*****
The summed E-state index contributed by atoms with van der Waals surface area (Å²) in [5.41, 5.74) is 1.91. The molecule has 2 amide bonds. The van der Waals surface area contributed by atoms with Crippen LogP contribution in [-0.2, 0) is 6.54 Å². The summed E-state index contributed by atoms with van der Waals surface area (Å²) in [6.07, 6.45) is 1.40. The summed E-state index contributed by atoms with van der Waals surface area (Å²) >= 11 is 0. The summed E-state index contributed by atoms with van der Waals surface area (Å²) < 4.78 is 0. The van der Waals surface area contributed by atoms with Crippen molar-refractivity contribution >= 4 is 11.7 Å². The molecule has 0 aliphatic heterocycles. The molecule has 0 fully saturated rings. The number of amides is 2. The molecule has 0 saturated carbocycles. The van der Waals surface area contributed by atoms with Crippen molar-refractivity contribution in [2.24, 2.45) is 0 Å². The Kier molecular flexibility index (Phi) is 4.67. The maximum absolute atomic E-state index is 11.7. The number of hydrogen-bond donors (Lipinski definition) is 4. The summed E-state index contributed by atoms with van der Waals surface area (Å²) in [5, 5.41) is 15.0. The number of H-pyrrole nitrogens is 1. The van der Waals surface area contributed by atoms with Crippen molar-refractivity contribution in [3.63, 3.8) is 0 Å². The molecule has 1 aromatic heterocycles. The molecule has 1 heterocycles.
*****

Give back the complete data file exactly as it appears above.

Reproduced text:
The summed E-state index contributed by atoms with van der Waals surface area (Å²) in [5.41, 5.74) is 1.91. The molecule has 2 amide bonds. The van der Waals surface area contributed by atoms with Crippen LogP contribution in [-0.2, 0) is 6.54 Å². The summed E-state index contributed by atoms with van der Waals surface area (Å²) in [6.07, 6.45) is 1.40. The summed E-state index contributed by atoms with van der Waals surface area (Å²) >= 11 is 0. The summed E-state index contributed by atoms with van der Waals surface area (Å²) < 4.78 is 0. The van der Waals surface area contributed by atoms with Crippen molar-refractivity contribution >= 4 is 11.7 Å². The molecule has 0 aliphatic heterocycles. The molecule has 0 fully saturated rings. The number of amides is 2. The molecule has 0 saturated carbocycles. The van der Waals surface area contributed by atoms with Crippen molar-refractivity contribution in [2.24, 2.45) is 0 Å². The Kier molecular flexibility index (Phi) is 4.67. The maximum absolute atomic E-state index is 11.7. The number of hydrogen-bond donors (Lipinski definition) is 4. The summed E-state index contributed by atoms with van der Waals surface area (Å²) in [5, 5.41) is 15.0. The number of H-pyrrole nitrogens is 1. The van der Waals surface area contributed by atoms with Crippen molar-refractivity contribution in [3.63, 3.8) is 0 Å². The molecule has 1 aromatic heterocycles. The molecule has 1 heterocycles.